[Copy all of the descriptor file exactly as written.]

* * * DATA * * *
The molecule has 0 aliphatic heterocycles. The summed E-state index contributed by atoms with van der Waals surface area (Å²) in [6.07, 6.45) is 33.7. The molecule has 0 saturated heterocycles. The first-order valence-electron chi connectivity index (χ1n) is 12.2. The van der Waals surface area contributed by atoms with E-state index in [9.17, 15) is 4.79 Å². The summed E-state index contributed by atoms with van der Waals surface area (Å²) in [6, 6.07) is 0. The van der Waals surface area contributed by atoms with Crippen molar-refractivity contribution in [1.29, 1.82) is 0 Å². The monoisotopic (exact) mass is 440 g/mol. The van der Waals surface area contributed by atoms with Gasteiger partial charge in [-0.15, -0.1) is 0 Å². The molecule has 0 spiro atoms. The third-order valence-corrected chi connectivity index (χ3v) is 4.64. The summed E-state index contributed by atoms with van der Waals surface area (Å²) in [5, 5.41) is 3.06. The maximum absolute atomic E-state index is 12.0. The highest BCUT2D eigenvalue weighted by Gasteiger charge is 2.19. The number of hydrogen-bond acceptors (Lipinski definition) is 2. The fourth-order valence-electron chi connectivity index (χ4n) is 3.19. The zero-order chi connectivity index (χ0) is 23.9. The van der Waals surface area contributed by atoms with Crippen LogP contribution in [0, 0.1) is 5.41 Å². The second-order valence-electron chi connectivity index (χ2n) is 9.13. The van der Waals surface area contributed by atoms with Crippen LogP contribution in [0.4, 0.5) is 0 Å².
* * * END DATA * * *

The molecule has 0 aliphatic heterocycles. The summed E-state index contributed by atoms with van der Waals surface area (Å²) in [6.07, 6.45) is 33.7. The molecule has 0 saturated heterocycles. The first-order valence-electron chi connectivity index (χ1n) is 12.2. The van der Waals surface area contributed by atoms with E-state index in [9.17, 15) is 4.79 Å². The summed E-state index contributed by atoms with van der Waals surface area (Å²) in [6, 6.07) is 0. The van der Waals surface area contributed by atoms with Crippen molar-refractivity contribution in [1.29, 1.82) is 0 Å². The monoisotopic (exact) mass is 440 g/mol. The van der Waals surface area contributed by atoms with Gasteiger partial charge in [-0.15, -0.1) is 0 Å². The molecule has 0 spiro atoms. The third-order valence-corrected chi connectivity index (χ3v) is 4.64. The summed E-state index contributed by atoms with van der Waals surface area (Å²) in [5, 5.41) is 3.06. The maximum absolute atomic E-state index is 12.0. The highest BCUT2D eigenvalue weighted by Gasteiger charge is 2.19. The number of hydrogen-bond acceptors (Lipinski definition) is 2. The fourth-order valence-electron chi connectivity index (χ4n) is 3.19. The zero-order chi connectivity index (χ0) is 23.9. The van der Waals surface area contributed by atoms with Crippen LogP contribution in [0, 0.1) is 5.41 Å². The second-order valence-electron chi connectivity index (χ2n) is 9.13. The van der Waals surface area contributed by atoms with Crippen LogP contribution in [0.4, 0.5) is 0 Å².